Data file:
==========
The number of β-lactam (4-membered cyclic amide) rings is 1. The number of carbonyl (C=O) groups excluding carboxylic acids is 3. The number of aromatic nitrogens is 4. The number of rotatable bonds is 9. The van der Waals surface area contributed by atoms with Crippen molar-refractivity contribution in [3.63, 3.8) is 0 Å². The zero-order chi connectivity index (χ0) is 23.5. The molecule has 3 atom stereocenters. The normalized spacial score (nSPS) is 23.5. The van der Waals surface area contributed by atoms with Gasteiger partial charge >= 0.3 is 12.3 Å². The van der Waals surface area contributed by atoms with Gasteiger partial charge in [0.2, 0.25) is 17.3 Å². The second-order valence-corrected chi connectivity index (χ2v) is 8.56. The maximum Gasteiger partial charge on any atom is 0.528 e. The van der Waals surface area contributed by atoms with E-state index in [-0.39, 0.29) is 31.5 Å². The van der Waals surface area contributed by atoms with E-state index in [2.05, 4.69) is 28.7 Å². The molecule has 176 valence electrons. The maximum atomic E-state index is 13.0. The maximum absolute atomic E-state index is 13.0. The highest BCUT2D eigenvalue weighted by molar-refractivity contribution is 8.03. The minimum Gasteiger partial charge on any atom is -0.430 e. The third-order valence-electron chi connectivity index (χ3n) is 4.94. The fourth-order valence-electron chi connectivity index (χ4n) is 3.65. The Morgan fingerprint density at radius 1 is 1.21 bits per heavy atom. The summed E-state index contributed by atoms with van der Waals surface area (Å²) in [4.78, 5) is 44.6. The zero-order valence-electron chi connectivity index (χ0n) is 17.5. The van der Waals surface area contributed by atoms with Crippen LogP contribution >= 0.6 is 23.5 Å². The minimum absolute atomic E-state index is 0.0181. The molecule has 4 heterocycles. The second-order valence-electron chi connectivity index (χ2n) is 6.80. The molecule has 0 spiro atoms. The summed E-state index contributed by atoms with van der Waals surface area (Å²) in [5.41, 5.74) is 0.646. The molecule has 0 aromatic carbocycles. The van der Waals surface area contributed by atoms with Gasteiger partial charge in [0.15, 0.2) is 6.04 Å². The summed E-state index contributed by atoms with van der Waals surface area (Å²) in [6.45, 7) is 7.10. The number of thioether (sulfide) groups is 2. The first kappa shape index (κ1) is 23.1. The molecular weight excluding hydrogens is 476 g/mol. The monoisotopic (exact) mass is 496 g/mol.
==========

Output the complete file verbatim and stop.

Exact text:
The number of β-lactam (4-membered cyclic amide) rings is 1. The number of carbonyl (C=O) groups excluding carboxylic acids is 3. The number of aromatic nitrogens is 4. The number of rotatable bonds is 9. The van der Waals surface area contributed by atoms with Crippen molar-refractivity contribution in [3.63, 3.8) is 0 Å². The zero-order chi connectivity index (χ0) is 23.5. The molecule has 3 atom stereocenters. The normalized spacial score (nSPS) is 23.5. The van der Waals surface area contributed by atoms with Gasteiger partial charge >= 0.3 is 12.3 Å². The van der Waals surface area contributed by atoms with Gasteiger partial charge in [0.2, 0.25) is 17.3 Å². The second-order valence-corrected chi connectivity index (χ2v) is 8.56. The maximum Gasteiger partial charge on any atom is 0.528 e. The van der Waals surface area contributed by atoms with E-state index in [-0.39, 0.29) is 31.5 Å². The van der Waals surface area contributed by atoms with E-state index in [2.05, 4.69) is 28.7 Å². The molecule has 176 valence electrons. The maximum atomic E-state index is 13.0. The maximum absolute atomic E-state index is 13.0. The highest BCUT2D eigenvalue weighted by molar-refractivity contribution is 8.03. The minimum Gasteiger partial charge on any atom is -0.430 e. The third-order valence-electron chi connectivity index (χ3n) is 4.94. The fourth-order valence-electron chi connectivity index (χ4n) is 3.65. The Morgan fingerprint density at radius 1 is 1.21 bits per heavy atom. The summed E-state index contributed by atoms with van der Waals surface area (Å²) in [4.78, 5) is 44.6. The zero-order valence-electron chi connectivity index (χ0n) is 17.5. The van der Waals surface area contributed by atoms with Crippen LogP contribution >= 0.6 is 23.5 Å². The minimum absolute atomic E-state index is 0.0181. The molecule has 4 heterocycles. The second-order valence-electron chi connectivity index (χ2n) is 6.80. The molecule has 0 spiro atoms. The summed E-state index contributed by atoms with van der Waals surface area (Å²) in [5.41, 5.74) is 0.646. The molecule has 0 aromatic carbocycles. The van der Waals surface area contributed by atoms with Gasteiger partial charge in [0.15, 0.2) is 6.04 Å². The summed E-state index contributed by atoms with van der Waals surface area (Å²) in [6.45, 7) is 7.10. The number of thioether (sulfide) groups is 2. The first kappa shape index (κ1) is 23.1. The molecular weight excluding hydrogens is 476 g/mol. The monoisotopic (exact) mass is 496 g/mol.